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The Lutz Passenger Pod: one of the three vehicles being used in upcoming UK pilot programs.
The Lutz Passenger Pod: one of the three vehicles being used in upcoming UK pilot programs.
Transport Systems Catapult.

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UK gives thumbs-up to driverless cars — but first come the driverless pods

The UK is opening up its roads to driverless cars, with the government announcing this week that it wants to take a "light touch, non-regulatory approach" to trials of autonomous vehicles. The decision comes after a six-month review of the country's suitability for driverless tech, with the government confirming that current laws are no barrier to testing, and that £19 million ($29 million) in funding will be handed out to four pilot schemes across the country.

However, this doesn't mean that UK residents can expect to see empty hatchbacks roaming the streets anytime soon. In terms of actual utility the projects scheduled for trials later this year are more like localized shuttles than actual cars: they'll operate in limited numbers, mostly in pedestrianised areas, they won't be available for public use, and they'll always have a licensed driver behind the wheel.


The government plans to introduce a new "code of practice" to regulate the trials, a non-legislative approach that it says will be "more flexible and less onerous ... than the regulatory approach being followed in other countries, notably in the US." No doubt this refers to the fact that although America was the first country to introduce laws covering driverless cars the vehicles are only currently legal in four states. In Europe, only Germany and Sweden have carried out similar legal reviews. The UK government also announced that it does plan to introduce actual legislation in 2017 that would cover more complex issues — such as liability in the case of a crash.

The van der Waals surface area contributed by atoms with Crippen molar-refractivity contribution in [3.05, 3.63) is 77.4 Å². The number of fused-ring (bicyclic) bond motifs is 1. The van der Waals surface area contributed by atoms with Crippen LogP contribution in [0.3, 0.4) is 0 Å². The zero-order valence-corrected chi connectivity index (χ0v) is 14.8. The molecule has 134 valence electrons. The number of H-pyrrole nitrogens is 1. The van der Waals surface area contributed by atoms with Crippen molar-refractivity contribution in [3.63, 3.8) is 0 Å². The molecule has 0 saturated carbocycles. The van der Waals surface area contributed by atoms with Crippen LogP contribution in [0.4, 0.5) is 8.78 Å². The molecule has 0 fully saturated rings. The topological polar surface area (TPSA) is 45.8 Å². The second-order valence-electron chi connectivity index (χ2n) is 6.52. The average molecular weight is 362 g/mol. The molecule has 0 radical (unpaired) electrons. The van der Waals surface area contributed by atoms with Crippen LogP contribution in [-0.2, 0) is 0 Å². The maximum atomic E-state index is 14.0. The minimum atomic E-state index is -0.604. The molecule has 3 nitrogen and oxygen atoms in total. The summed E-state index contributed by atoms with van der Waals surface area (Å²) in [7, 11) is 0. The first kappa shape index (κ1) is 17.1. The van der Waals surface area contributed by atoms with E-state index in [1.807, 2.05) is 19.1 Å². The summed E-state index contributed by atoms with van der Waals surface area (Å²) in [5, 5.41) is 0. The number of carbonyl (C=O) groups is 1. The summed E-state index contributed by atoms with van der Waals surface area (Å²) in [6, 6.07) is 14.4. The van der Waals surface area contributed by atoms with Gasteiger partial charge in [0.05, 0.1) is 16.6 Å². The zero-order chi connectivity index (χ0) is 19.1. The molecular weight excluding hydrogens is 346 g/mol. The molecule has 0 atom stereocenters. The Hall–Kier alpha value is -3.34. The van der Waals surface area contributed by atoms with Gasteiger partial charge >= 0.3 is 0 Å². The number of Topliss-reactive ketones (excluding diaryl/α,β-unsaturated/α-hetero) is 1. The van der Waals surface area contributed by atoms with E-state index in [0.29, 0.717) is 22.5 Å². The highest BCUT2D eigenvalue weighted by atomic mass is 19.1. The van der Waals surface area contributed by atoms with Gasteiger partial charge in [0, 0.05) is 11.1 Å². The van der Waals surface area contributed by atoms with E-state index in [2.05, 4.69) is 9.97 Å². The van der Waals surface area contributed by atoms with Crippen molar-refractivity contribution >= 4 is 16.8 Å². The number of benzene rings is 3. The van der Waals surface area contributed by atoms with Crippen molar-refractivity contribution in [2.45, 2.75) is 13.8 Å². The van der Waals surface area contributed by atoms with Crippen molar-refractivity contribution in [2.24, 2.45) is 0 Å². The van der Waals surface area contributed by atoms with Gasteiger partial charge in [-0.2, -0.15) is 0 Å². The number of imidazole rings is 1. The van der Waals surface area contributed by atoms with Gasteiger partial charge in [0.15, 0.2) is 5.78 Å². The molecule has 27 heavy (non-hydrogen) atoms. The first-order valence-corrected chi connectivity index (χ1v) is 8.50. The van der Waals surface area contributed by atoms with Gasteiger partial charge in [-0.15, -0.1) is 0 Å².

The Uk wants the law to be "more flexible and less onerous" than in America

The schemes currently planned for the UK aren't likely to cause any pile-ups however — two of them use electrical vehicles that can't travel much faster than a run, while the third only includes a single vehicle. The two projects using electric cars are scheduled to begin testing later this year: that's the Lutz Pathfinder Pod in Milton Keynes and Coventry, and the Meridian shuttle in the southern London borough of Greenwich. The final project is run by Venturer and will be operating out of Bristol, but only consists of single, repurposed military jeep, and won't hit the streets until 2016.

Of the more immediate projects, the Lutz is the more futuristic looking of the two, with angular wheel caps and a windscreen that arches over the top of the two-seater cab. The Meridian is bigger but looks more like a double-ended golf cart, with a sort of circular seating pit that fits ten and looks fit for shuttling tourists around at Disney World. Neither are particularly fast (the Lutz has a top speed of 15mph while the Meridian can't go faster than 12mph) and both will stick to primarily pedestrianized areas.

It's a small step for now, but the UK government obviously has big plans to open up development as fast possible. Who knows what might grow out of these little pods?


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